There’s no honour in honour-based abuse
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On day seven of the 16 days of Activism against Gender-Based Violence we’re raising awareness of honour-based abuse and forced marriage.
In recent years, there has been an increased awareness of so-called ‘honour based’ abuse, violence and forced marriage.
The terms ‘honour crime’, ‘honour-based abuse’ or ‘izzat’ can take many different forms including harassment, criminal damage, arson, sexual assault, forced marriage, kidnap and even murder, and is when a person is being punished by their family or community for behaviour which they think goes against or undermines the correct code of behaviour.
This could be:
- Running away, coming home late
- Ideological differences between parents and children
- Refusing an arranged marriage
- Relationships outside marriage
- Relationships outside the approved group
- ‘Inappropriate' make up or dress
- Loss of virginity
- Reporting/fleeing domestic abuse, coercive and controlling behaviour, forced marriage
- Girls who ‘allow themselves to be raped'
- Causing gossip.
It is often committed with some degree of approval and/or collusion from family and/or community members, which makes it difficult to spot.
There is no religious or cultural basis to this abuse or violence and both women and men can experience abuse, threats and violence from their family or community to protect their family ‘honour’, however women and girls are the most common victims of honour-based abuse.
Cultures in which honour-based abuse exists sometimes also practice forced marriage. Forced marriages exist where either one or both parties do not consent and affects both male and female victims.
There is a very big difference between an arranged marriage and a forced marriage. An arranged marriage is entered into freely by both people, although their families take a leading role in the choice of partner.
In forcing a person to marry a person or group may commit a number of separate crimes including, harassment, kidnap and threats to kill.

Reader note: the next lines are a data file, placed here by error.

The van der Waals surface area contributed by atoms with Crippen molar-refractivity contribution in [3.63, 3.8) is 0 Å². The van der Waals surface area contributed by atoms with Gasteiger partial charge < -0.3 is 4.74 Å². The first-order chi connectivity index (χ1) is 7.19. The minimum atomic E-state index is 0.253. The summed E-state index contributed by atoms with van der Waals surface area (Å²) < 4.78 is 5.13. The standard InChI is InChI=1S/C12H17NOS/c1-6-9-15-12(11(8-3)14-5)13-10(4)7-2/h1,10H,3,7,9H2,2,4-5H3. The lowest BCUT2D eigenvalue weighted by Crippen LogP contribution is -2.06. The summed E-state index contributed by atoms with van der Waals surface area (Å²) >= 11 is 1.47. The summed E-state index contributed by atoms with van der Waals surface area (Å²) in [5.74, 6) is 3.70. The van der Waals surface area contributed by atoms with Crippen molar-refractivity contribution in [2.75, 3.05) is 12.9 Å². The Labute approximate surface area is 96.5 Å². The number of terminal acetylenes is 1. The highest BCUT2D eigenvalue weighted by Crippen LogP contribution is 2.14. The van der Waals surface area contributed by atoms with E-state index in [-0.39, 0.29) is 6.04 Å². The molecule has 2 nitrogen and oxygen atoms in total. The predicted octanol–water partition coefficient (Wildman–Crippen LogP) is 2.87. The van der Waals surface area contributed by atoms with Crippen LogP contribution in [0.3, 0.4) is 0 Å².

Female Genital Mutilation (FGM) involves the partial or total removal of female external genitalia or other injury to female genital organs for non-medical reasons. Despite the practice being illegal and very dangerous it still exists in the UK.
Detective Sergeant Rebecca Hall, our operational lead for Honour Based Abuse, Forced Marriage and FGM said: “Honour based-abuse includes crimes such as forced marriage and FGM. Victims find it difficult to report abuse, often feeling isolated and silenced by the concept of ‘honour’.
“It is important to remember though that there is no honour in controlling, threatening or harming others with violence. It is a crime and we will take any information received seriously. We have strategies to provide help and support to victims and individuals at risk.”
Hardyal Dhindsa, Police and Crime Commissioner for Derbyshire, said: “It’s so important that those at risk of any form of domestic abuse know that there is help available. I recognise that lockdown conditions have made matters more difficult if people wish to report problems, but I urge anyone who is, or who feels that someone else is at risk to get in touch with the helpline.”
Whatever the situation there is always a person to talk to and there are many charities and groups specifically set up to help those who may be suffering, or at risk of suffering, honour-based abuse or violence or forced marriage.
If you, or someone you know is suffering honour-based abuse you can report it to us by
- Facebook – send us a private message to /DerbyshireConstabulary
- Twitter – direct message our contact centre on @DerPolContact
- Website – complete the online contact form derbyshire.police.uk/Contact-Us.
- Phone – call us on 101.
Remember, always call 999 where life is at risk and you believe someone is in immediate danger.
Derby is home to the Karma Nirvana, an independent charity, which has a huge range of resources to help those who may be victims or those who may be worried that a loved one, colleague or neighbour may be at risk of abuse.